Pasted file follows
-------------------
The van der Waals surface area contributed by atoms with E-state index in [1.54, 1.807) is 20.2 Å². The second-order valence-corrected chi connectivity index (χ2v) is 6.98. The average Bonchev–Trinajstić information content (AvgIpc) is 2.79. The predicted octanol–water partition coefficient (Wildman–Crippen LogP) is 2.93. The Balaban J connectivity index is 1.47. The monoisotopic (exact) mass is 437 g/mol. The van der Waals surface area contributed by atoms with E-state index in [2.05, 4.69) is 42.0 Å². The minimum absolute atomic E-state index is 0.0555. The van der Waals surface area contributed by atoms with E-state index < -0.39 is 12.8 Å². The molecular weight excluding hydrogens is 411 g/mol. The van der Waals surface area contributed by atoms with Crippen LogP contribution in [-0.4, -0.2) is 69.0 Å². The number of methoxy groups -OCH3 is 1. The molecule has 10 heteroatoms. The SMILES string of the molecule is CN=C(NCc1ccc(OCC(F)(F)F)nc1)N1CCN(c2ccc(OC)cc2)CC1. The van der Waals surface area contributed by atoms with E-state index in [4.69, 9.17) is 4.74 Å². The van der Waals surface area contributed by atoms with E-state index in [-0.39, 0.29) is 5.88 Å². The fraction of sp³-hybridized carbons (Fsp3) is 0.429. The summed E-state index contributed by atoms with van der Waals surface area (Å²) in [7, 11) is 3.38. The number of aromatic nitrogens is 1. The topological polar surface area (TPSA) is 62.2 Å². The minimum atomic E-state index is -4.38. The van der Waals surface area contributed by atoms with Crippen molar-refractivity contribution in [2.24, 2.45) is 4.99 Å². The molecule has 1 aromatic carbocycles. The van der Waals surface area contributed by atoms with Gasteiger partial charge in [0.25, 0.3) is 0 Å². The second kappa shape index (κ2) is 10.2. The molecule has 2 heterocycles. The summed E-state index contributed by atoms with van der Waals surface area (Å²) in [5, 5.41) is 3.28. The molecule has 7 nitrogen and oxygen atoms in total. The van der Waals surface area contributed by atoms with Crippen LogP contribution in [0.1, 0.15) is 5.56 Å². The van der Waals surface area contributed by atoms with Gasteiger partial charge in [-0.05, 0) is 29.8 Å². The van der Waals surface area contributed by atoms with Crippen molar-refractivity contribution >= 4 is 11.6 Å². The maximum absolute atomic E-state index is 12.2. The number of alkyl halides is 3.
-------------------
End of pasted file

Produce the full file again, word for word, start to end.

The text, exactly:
The van der Waals surface area contributed by atoms with E-state index in [1.54, 1.807) is 20.2 Å². The second-order valence-corrected chi connectivity index (χ2v) is 6.98. The average Bonchev–Trinajstić information content (AvgIpc) is 2.79. The predicted octanol–water partition coefficient (Wildman–Crippen LogP) is 2.93. The Balaban J connectivity index is 1.47. The monoisotopic (exact) mass is 437 g/mol. The van der Waals surface area contributed by atoms with E-state index in [2.05, 4.69) is 42.0 Å². The minimum absolute atomic E-state index is 0.0555. The van der Waals surface area contributed by atoms with E-state index < -0.39 is 12.8 Å². The molecular weight excluding hydrogens is 411 g/mol. The van der Waals surface area contributed by atoms with Crippen LogP contribution in [-0.4, -0.2) is 69.0 Å². The number of methoxy groups -OCH3 is 1. The molecule has 10 heteroatoms. The SMILES string of the molecule is CN=C(NCc1ccc(OCC(F)(F)F)nc1)N1CCN(c2ccc(OC)cc2)CC1. The van der Waals surface area contributed by atoms with E-state index in [4.69, 9.17) is 4.74 Å². The van der Waals surface area contributed by atoms with E-state index in [-0.39, 0.29) is 5.88 Å². The fraction of sp³-hybridized carbons (Fsp3) is 0.429. The summed E-state index contributed by atoms with van der Waals surface area (Å²) in [7, 11) is 3.38. The number of aromatic nitrogens is 1. The topological polar surface area (TPSA) is 62.2 Å². The minimum atomic E-state index is -4.38. The van der Waals surface area contributed by atoms with Crippen molar-refractivity contribution in [2.24, 2.45) is 4.99 Å². The molecule has 1 aromatic carbocycles. The van der Waals surface area contributed by atoms with Gasteiger partial charge in [0.25, 0.3) is 0 Å². The second kappa shape index (κ2) is 10.2. The molecule has 2 heterocycles. The summed E-state index contributed by atoms with van der Waals surface area (Å²) in [5, 5.41) is 3.28. The molecule has 7 nitrogen and oxygen atoms in total. The van der Waals surface area contributed by atoms with Crippen LogP contribution in [0.1, 0.15) is 5.56 Å². The van der Waals surface area contributed by atoms with Gasteiger partial charge in [-0.05, 0) is 29.8 Å². The van der Waals surface area contributed by atoms with Crippen molar-refractivity contribution >= 4 is 11.6 Å². The maximum absolute atomic E-state index is 12.2. The number of alkyl halides is 3.